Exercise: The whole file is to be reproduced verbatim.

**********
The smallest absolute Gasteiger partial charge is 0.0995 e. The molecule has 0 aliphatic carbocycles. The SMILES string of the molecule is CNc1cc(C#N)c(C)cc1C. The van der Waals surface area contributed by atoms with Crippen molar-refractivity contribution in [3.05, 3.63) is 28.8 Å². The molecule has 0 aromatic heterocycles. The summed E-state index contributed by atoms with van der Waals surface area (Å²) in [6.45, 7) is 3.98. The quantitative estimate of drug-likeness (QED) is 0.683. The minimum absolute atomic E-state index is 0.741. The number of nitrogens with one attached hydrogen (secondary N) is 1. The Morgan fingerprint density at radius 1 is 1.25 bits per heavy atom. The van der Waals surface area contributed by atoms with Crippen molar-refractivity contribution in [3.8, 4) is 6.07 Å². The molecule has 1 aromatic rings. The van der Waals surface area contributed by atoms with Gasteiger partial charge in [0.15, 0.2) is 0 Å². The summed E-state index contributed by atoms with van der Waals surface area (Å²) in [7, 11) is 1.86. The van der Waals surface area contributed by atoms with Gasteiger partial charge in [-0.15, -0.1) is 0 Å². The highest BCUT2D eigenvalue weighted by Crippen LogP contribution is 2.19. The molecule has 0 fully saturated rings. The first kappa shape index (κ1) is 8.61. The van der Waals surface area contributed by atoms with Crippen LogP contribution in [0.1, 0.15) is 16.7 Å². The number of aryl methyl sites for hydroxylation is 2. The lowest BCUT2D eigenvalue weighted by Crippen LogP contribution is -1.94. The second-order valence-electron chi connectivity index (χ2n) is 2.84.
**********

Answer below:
The smallest absolute Gasteiger partial charge is 0.0995 e. The molecule has 0 aliphatic carbocycles. The SMILES string of the molecule is CNc1cc(C#N)c(C)cc1C. The van der Waals surface area contributed by atoms with Crippen molar-refractivity contribution in [3.05, 3.63) is 28.8 Å². The molecule has 0 aromatic heterocycles. The summed E-state index contributed by atoms with van der Waals surface area (Å²) in [6.45, 7) is 3.98. The quantitative estimate of drug-likeness (QED) is 0.683. The minimum absolute atomic E-state index is 0.741. The number of nitrogens with one attached hydrogen (secondary N) is 1. The Morgan fingerprint density at radius 1 is 1.25 bits per heavy atom. The van der Waals surface area contributed by atoms with Crippen molar-refractivity contribution in [3.8, 4) is 6.07 Å². The molecule has 1 aromatic rings. The van der Waals surface area contributed by atoms with Gasteiger partial charge in [0.15, 0.2) is 0 Å². The summed E-state index contributed by atoms with van der Waals surface area (Å²) in [7, 11) is 1.86. The van der Waals surface area contributed by atoms with Gasteiger partial charge in [-0.15, -0.1) is 0 Å². The highest BCUT2D eigenvalue weighted by Crippen LogP contribution is 2.19. The molecule has 0 fully saturated rings. The first kappa shape index (κ1) is 8.61. The van der Waals surface area contributed by atoms with Crippen LogP contribution in [0.1, 0.15) is 16.7 Å². The number of aryl methyl sites for hydroxylation is 2. The lowest BCUT2D eigenvalue weighted by Crippen LogP contribution is -1.94. The second-order valence-electron chi connectivity index (χ2n) is 2.84.